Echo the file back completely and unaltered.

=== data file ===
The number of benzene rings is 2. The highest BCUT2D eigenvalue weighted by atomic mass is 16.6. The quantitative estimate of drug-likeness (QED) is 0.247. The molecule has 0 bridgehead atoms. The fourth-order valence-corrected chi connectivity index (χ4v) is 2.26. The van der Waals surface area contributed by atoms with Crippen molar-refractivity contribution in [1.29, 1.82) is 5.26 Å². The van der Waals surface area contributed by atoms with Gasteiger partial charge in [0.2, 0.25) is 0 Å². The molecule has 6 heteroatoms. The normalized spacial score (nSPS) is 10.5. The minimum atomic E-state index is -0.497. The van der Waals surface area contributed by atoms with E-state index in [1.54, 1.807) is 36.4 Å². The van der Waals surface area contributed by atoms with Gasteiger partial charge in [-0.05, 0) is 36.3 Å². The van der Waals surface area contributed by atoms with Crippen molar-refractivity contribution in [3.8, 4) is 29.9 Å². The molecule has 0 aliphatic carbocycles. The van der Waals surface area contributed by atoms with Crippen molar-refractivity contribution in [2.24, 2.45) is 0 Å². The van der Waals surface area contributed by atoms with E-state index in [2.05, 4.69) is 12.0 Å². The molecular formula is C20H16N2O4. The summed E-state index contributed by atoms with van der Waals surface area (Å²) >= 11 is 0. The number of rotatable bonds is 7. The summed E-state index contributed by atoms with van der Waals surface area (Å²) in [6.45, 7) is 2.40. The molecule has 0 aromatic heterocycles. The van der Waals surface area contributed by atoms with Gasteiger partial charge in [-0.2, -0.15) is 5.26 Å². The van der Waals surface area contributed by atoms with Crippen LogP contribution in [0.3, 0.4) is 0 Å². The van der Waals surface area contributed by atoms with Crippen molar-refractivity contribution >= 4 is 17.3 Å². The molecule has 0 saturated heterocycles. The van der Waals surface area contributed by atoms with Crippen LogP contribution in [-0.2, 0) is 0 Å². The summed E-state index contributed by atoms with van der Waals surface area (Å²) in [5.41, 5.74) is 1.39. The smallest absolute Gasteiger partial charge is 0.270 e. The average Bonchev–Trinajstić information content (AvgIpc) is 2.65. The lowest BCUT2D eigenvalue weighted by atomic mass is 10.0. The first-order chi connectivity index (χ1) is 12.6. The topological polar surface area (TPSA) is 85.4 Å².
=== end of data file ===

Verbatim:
The number of benzene rings is 2. The highest BCUT2D eigenvalue weighted by atomic mass is 16.6. The quantitative estimate of drug-likeness (QED) is 0.247. The molecule has 0 bridgehead atoms. The fourth-order valence-corrected chi connectivity index (χ4v) is 2.26. The van der Waals surface area contributed by atoms with Crippen molar-refractivity contribution in [1.29, 1.82) is 5.26 Å². The van der Waals surface area contributed by atoms with Gasteiger partial charge in [0.2, 0.25) is 0 Å². The molecule has 6 heteroatoms. The normalized spacial score (nSPS) is 10.5. The minimum atomic E-state index is -0.497. The van der Waals surface area contributed by atoms with E-state index in [1.54, 1.807) is 36.4 Å². The van der Waals surface area contributed by atoms with Gasteiger partial charge in [-0.05, 0) is 36.3 Å². The van der Waals surface area contributed by atoms with Crippen molar-refractivity contribution in [3.8, 4) is 29.9 Å². The molecule has 0 aliphatic carbocycles. The van der Waals surface area contributed by atoms with Crippen molar-refractivity contribution in [2.24, 2.45) is 0 Å². The van der Waals surface area contributed by atoms with E-state index in [2.05, 4.69) is 12.0 Å². The molecular formula is C20H16N2O4. The summed E-state index contributed by atoms with van der Waals surface area (Å²) >= 11 is 0. The number of rotatable bonds is 7. The summed E-state index contributed by atoms with van der Waals surface area (Å²) in [6.45, 7) is 2.40. The molecule has 0 aromatic heterocycles. The van der Waals surface area contributed by atoms with Gasteiger partial charge in [-0.2, -0.15) is 5.26 Å². The van der Waals surface area contributed by atoms with Crippen LogP contribution in [0.3, 0.4) is 0 Å². The van der Waals surface area contributed by atoms with Crippen molar-refractivity contribution >= 4 is 17.3 Å². The molecule has 0 saturated heterocycles. The van der Waals surface area contributed by atoms with Crippen LogP contribution in [-0.2, 0) is 0 Å². The summed E-state index contributed by atoms with van der Waals surface area (Å²) in [5.41, 5.74) is 1.39. The smallest absolute Gasteiger partial charge is 0.270 e. The average Bonchev–Trinajstić information content (AvgIpc) is 2.65. The lowest BCUT2D eigenvalue weighted by atomic mass is 10.0. The first-order chi connectivity index (χ1) is 12.6. The topological polar surface area (TPSA) is 85.4 Å².